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; Voeltzel 2016 ; Mutlu 2020 ). Given the possibility that the controller and the controllee are in a c++command but not c-command relation, see (A6c) and (D1), a head may be controlled from within an embedded OP (12). In the case of a simplex (12a) or upper

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geminated. I conclude with Raz (1980 ; 1983) that underlying geminate glides surface as simplex. 2.2 The frameworks adopted In their analysis of the assimilation data, Lowenstamm and Prunet (1988) provide an account of the vocalic system in the

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perspective, are parsed as coda–onset sequences word-internally, as coda clusters word-finally and as simplex onset preceded by an extrasyllabic segment word-initially. However, the different parses are obtained in order to obey those syllabification

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registres 4 et 5. Réalisation orale polie limitant les compromis avec la phonétique naturelle. Registre 2. – Latin en stylus simplex comprenant des séquences de protofrançais masqué : préambules des capitulaires ; corps des lettres dans les correspondances

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dieselben drei Felder, Stilmittel, lexikalische Struktur und Akustik in seiner Institutio immer noch im Blick: Beim Griechen Lysias erkennt er eine sprachliche gratia , die einem simplex atque inadfectatus color entspringt (9. 4. 17); für die akustische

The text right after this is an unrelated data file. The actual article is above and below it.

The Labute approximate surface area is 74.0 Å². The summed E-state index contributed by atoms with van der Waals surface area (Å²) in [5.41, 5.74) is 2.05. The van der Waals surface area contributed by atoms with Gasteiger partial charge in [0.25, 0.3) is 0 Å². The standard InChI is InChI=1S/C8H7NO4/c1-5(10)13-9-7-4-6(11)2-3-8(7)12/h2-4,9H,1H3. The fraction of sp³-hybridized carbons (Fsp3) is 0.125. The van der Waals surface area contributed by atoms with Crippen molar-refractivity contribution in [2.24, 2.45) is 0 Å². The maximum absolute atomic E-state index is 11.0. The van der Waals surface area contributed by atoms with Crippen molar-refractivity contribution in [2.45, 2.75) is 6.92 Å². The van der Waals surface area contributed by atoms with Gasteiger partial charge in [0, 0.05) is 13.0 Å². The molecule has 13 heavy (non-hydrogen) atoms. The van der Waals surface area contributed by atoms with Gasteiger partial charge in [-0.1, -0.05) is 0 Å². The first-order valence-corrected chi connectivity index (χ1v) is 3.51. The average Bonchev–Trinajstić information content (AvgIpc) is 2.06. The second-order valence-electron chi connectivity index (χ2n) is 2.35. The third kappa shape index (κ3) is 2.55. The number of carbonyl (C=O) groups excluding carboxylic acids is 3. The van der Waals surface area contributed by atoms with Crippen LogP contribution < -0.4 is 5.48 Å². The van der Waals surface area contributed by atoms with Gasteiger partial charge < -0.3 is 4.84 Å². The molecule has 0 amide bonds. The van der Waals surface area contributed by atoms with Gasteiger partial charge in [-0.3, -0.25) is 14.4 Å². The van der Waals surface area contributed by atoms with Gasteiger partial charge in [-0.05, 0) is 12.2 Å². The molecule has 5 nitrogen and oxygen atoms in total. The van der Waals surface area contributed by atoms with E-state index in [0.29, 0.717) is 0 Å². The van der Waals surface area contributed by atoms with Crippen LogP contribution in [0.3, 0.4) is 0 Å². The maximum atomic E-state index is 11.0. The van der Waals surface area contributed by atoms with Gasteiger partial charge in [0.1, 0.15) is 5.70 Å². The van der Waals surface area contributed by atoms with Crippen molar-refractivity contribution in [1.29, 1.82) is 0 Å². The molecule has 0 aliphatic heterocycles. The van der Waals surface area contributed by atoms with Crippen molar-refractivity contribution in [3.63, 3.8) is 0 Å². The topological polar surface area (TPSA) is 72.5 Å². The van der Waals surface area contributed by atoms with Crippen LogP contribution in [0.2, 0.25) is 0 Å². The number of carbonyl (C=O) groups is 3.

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consonants and vowels, or at least there is a considerable overlap between the two sets. Second, they claim that all primes are unary/monovalent/privative, which receive direct phonetic interpretation in both simplex and complex phonological expressions

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This article presents a new theory of simplex numerals that incorporates a slight revision of Chomsky’s (2008) set-theoretic conception of natural number, which assumes that the notion of natural number is innate. The new theory makes it possible to account for the behavior of numerals in counting as well as the developmental stages that children go through in learning numerals. The key idea is that set-theoretic objects corresponding to natural number notions are subject to operations that apply when a syntactic object is converted to phonological form. These operations provide a crucial link that connects the meaning of a numeral with the count list consisting of numerals. A notable feature of the proposed analysis is that the Cardinal Principle is derived by recruiting linguistic computation and therefore is no longer stipulated as such.

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In this paper we look at the demise of perfective reduplication in Latin and seek to answer the question why this process of erosion followed a phonologically rather strictly defined path. The small set of remaining reduplicated perfects is not a random collection of leftovers from the ruins of earlier morphology (as it is e.g. in Gothic) but displays remarkable phonological coherence in the documented period of the language. To understand why this should be so we look at the relevant phonotactic properties of simplex forms. It appears quite clearly that, for a variety of reasons, the number of stems beginning with p V p , t V t , k V k , b V b and s V s increased in the prehistory of Latin. The fact that this occurred and that voiceless stops figure more prominently in this configuration than other types of consonants may well have given rise to a new phonotactic pattern in which such stem-initial sequences were now legitimate (as opposed to Proto-Indo-European). It seems to be a plausible explanation that perfective verb forms remained reduplicated only if they conformed to this new phonotactic pattern.

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